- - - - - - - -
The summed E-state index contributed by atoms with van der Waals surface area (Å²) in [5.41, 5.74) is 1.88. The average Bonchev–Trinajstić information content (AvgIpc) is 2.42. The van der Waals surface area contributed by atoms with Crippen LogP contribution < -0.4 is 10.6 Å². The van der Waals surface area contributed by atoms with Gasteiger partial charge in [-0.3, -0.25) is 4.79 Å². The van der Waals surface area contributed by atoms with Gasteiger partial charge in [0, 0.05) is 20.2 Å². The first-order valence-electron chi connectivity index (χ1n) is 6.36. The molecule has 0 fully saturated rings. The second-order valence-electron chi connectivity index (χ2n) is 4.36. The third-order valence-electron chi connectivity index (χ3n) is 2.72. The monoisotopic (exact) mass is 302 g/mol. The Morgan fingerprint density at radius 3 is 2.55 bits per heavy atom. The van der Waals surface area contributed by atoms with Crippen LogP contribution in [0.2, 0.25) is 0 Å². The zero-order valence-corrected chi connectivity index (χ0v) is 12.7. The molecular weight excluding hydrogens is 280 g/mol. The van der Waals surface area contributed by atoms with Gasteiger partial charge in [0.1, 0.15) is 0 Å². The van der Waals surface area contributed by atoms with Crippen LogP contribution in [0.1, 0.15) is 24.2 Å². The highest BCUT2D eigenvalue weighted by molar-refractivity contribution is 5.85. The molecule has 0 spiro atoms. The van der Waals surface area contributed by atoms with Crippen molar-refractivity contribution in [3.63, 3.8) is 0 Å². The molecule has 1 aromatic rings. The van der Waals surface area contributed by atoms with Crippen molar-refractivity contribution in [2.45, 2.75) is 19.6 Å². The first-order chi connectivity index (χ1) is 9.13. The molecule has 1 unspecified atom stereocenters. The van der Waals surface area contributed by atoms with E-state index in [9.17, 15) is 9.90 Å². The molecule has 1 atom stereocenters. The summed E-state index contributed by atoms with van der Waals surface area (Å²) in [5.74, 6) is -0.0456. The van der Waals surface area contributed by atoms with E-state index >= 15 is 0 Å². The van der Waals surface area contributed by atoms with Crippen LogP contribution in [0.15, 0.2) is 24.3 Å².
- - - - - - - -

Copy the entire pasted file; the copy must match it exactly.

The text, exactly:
The summed E-state index contributed by atoms with van der Waals surface area (Å²) in [5.41, 5.74) is 1.88. The average Bonchev–Trinajstić information content (AvgIpc) is 2.42. The van der Waals surface area contributed by atoms with Crippen LogP contribution < -0.4 is 10.6 Å². The van der Waals surface area contributed by atoms with Gasteiger partial charge in [-0.3, -0.25) is 4.79 Å². The van der Waals surface area contributed by atoms with Gasteiger partial charge in [0, 0.05) is 20.2 Å². The first-order valence-electron chi connectivity index (χ1n) is 6.36. The molecule has 0 fully saturated rings. The second-order valence-electron chi connectivity index (χ2n) is 4.36. The third-order valence-electron chi connectivity index (χ3n) is 2.72. The monoisotopic (exact) mass is 302 g/mol. The Morgan fingerprint density at radius 3 is 2.55 bits per heavy atom. The van der Waals surface area contributed by atoms with Crippen LogP contribution in [0.2, 0.25) is 0 Å². The zero-order valence-corrected chi connectivity index (χ0v) is 12.7. The molecular weight excluding hydrogens is 280 g/mol. The van der Waals surface area contributed by atoms with Gasteiger partial charge in [0.1, 0.15) is 0 Å². The van der Waals surface area contributed by atoms with Crippen LogP contribution in [0.1, 0.15) is 24.2 Å². The highest BCUT2D eigenvalue weighted by molar-refractivity contribution is 5.85. The molecule has 0 spiro atoms. The van der Waals surface area contributed by atoms with Crippen molar-refractivity contribution in [3.63, 3.8) is 0 Å². The molecule has 1 aromatic rings. The van der Waals surface area contributed by atoms with Crippen molar-refractivity contribution in [2.45, 2.75) is 19.6 Å². The first-order chi connectivity index (χ1) is 9.13. The molecule has 1 unspecified atom stereocenters. The van der Waals surface area contributed by atoms with E-state index in [9.17, 15) is 9.90 Å². The molecule has 1 atom stereocenters. The summed E-state index contributed by atoms with van der Waals surface area (Å²) in [5.74, 6) is -0.0456. The van der Waals surface area contributed by atoms with E-state index >= 15 is 0 Å². The van der Waals surface area contributed by atoms with Crippen LogP contribution in [0.15, 0.2) is 24.3 Å².